Summer Schools & Camps Guide
Last year's Vacation Bible School at the Catholic Community of Pleasanton involved almost 1,000 youths and adult volunteers.
Vacation Bible School provides opportunity
to share the faith
Vacation Bible School is not a summer camp.
Michael Gallagher, who is in his 13th year as director of the Vacation Bible School at the Catholic Community of Pleasanton, sees it as so much more. "I think it's an opportunity for outreach, evangelization and community building," he said.
Gallagher said his wife encouraged him to become involved with the program more than a dozen years ago; a year later, he was the director.
It has grown from about 125 participants then to 650 last year, divided into morning and afternoon sessions. A few preschoolers attend; kids age out after fifth grade.
The CCOP Vacation Bible School, which runs for one week in June, draws children from the parish, the community at large and even some kids from out of the area who are spending their summer with their grandparents.
The fee is $60 per child; $150 per family maximum. No child is turned away for lack of funds.
They follow a program from Group Publishing, which collaborates with Our Sunday Visitor, the Indiana publishing house. As adapted in Pleasanton, there is a strong expression of Catholic Social Teaching as well as the embrace of the sacraments, Gallagher said.
The programs "bring a thematic approach to sharing God's love," he said. This summer's theme is "Weird Animals," with the tagline "Where Jesus' love is one-of-a-kind."
The hope is that students will see how unique they are. "We all have our gifts and talents, and how we can use them, no matter how big or small they are," he said.
Gallagher has high praise for the curriculum. "The music is phenomenal," he said. The summer's plan is outlined in curriculum materials. "Volunteers bring their talents," said Gallagher, describing the "elaborate endeavor" of transforming the parish hall to enhance the theme.
More than 100 parents volunteer in the Vacation Bible School, joined by 250 middle school and high school students. Some of the students who have enjoyed Vacation Bible School come back to help others have a good summer experience.
"It's a ministry that touches families, kids, the whole community," said Gallagher.
A typical session begins with a message and music, then the children rotate through a variety of stations. Creating characters is one of Gallagher's roles during the sessions. He estimates he's been through at least 300 costume changes in the last 13 years.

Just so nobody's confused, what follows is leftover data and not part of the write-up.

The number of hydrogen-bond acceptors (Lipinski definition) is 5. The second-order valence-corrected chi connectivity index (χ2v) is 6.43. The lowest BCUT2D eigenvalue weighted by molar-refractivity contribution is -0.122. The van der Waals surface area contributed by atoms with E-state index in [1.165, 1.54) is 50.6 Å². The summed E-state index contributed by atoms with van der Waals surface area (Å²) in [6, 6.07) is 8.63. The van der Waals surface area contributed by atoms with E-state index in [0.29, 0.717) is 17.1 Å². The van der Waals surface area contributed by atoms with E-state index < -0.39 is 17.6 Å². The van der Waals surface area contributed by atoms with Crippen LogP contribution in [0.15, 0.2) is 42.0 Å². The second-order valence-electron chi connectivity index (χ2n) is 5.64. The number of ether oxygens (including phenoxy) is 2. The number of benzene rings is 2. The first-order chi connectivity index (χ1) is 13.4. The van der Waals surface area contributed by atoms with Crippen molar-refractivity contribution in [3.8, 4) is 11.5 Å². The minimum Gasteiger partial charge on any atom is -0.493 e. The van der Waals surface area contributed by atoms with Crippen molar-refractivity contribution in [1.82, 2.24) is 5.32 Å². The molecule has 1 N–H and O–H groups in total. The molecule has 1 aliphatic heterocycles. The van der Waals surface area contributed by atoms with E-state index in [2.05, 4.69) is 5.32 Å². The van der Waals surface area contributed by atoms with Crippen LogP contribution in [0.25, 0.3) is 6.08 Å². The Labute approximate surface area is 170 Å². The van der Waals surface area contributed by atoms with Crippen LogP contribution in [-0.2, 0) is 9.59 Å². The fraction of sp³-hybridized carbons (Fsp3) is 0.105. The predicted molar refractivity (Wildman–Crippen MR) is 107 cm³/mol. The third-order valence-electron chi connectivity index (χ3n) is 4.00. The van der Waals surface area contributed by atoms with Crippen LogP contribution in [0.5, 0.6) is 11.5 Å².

The week ends with a barbecue dinner and final celebration on last Friday evening. It's a can't-miss event, with more than 800 people attending.
The CCOP Vacation Bible School embraces a cause by raising money, in alternating years, for local and global charities. Last year, $20,000 was raised for Shepherd's Gate, a Livermore group that provides services and shelter to homeless and battered women and children.
This year, two global charities, both spearheaded by CCOP parishioners, will be the recipients. One is a school for children with HIV in India; the other supports high school and higher education for girls in Nicaragua.
CCOP Vacation Bible School has also funded 30 Vacation Bible Schools outside Bogota and Cartagena, Colombia. Locally, the parish group has helped support programs by providing decorations, and ordering supplies together to take advantage of discounts.
What keeps Gallagher coming back summer after summer? "I've witnessed families who come into RCIC (Rite of Christian Initiation for Children) and RCIA (Rite of Christian Initiation for Children)," he said. "They are called to Christ, and want to be part of it," he said.
Also, the high school and kids in college who still come back to volunteer keep him motivated. As a catechist for the parish confirmation program, he has heard from young people that Vacation Bible School was important in the formation of their faith.
Among his volunteers are his wife, and their four children – ages 12 to 20.
Vacation Bible School would not be successful if it were not for an army of volunteers. Preparation begins in January, and campers are signing up now.
"We're so blessed with people who give their time and talent, and rally around this ministry." Gallagher said, noting that it is 100 percent volunteer effort.
"It's a positive, fun environment," he said. "The message is uplifting; their hearts are impacted.
"It's not summer camp," he said. "Their souls are impacted."
If Catholic Community of Pleasanton is an example of a well-attended Vacation Bible School – and there are many success stories throughout the diocese – St. Columba can be seen as a start-up.
Margaret Roncalli, the parish faith formation director, said it's been "quite a number of years since it's been done" at the Oakland parish.
At the request of some of the families, St. Columba is offering Vacation Bible School the week of June 23-27. It will be offered in association with a Kung Fu camp that is also held at the site, Roncalli said.
St. Columba will offer a program from 9 a.m. to 4 p.m. The Vacation Bible School will be held in the mornings, with afternoons dedicated to other education endeavors. They might include field trips to see God in nature, in gardens, for example.
St. Columba will adopt the "Weird Animals" curriculum this summer, and looks forward to seeing some of its active youth volunteers helping out at Vacation Bible School. Roncalli said there's a plan to do some fundraising to pay the young volunteers "a little something."
The parish hopes to enroll 25 in Vacation Bible School. Cost of the program is $100, with scholarships available.
Roncalli is looking forward to the adventure. "Other places have been doing it for years," she said. "We're on the learning curve."
back to top